500 HOLY INNOCENTS' DAY. [DEC 28
decimae, the same. Timbs thinks it referable to the old north-country word disen, i.e., to dress out in holiday finery, especially at this festive season. — Something for Everybody, fl861, p. 154).
From time immemorial a muffled peal has been rung on this festival at Leigh-upon-Mendip. At Wells, also, on this day, the bells of the cathedral ring out a muffled peal in commemoration of the martyrdom of the Innocents.—Kalendar of the Church of England, 1866, p. 194.
At Norton, near Evesham, it is customary, says a correspondent of N. & Q. (1st S. vol. viii. p. 617), to ring first a muffled peal for the slaughter of the Holy Innocents, and then an unmuffled peal of joy for the deliverance of the Infant Christ.
Holy Innocents' Day is with the Irish " the cross day of the year," which they call in their own tongue " La crosta na bliana," or sometimes " Diar daoin darg," the latter phrase signifying " blood Thursday,'' On this day the Irish housewife will not warp thread, or permit it to be warped; and the Irish say that anything begun on this day must have an unlucky ending. The following legend regarding the day is current in the county of Clare :—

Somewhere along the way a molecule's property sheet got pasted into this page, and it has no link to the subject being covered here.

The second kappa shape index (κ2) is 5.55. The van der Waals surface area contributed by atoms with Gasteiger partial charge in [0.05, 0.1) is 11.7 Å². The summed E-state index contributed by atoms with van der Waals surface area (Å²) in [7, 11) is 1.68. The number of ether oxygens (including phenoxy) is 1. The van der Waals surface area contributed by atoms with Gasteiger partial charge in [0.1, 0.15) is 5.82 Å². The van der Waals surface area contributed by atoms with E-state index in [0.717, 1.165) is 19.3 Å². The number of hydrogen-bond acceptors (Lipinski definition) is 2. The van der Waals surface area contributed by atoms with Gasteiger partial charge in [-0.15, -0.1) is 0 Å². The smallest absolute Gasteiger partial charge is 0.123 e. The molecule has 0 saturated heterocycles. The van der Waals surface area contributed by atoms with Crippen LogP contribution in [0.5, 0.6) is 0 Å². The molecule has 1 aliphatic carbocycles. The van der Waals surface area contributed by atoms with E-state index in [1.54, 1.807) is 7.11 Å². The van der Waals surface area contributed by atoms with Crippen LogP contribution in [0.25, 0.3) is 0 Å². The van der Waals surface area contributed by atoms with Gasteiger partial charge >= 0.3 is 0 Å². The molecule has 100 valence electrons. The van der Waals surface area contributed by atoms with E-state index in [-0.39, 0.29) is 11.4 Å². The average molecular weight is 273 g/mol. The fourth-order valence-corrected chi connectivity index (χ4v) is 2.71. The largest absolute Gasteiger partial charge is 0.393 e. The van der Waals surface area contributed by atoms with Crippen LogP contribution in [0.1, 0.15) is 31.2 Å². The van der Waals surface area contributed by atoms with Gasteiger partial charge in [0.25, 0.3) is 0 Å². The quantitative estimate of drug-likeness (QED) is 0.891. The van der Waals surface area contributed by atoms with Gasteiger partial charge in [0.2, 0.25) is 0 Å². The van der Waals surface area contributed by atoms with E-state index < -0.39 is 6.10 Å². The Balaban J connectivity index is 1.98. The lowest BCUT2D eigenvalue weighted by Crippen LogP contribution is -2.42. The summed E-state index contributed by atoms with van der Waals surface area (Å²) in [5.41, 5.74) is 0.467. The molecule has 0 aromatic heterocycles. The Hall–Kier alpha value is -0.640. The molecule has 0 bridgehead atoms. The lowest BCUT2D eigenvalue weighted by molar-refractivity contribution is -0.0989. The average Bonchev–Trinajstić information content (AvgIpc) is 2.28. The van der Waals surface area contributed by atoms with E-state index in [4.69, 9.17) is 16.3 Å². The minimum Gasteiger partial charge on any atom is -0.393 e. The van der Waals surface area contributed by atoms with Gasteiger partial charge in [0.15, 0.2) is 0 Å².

Between the parishes of Quin and Tulla in this county is a lake called Turlough. In the lake is a little island, and among a heap of loose stones in the middle of the island rises a white thorn-bush, which is called " Scagh an Earla " (the earl's bush). A suit of clothes made for a child on the " Cross day," or " Diar daoin darg," was put on the child— the child died. The clothes were put on a second and on a third child—they also died. The parent of the children at length put out the clothes on the " Scagh an Earla," and when the waters fell which for a time covered the bush, the clothes were found to be full of dead eels. Such is the story; find other stories like it are freely told of the consequences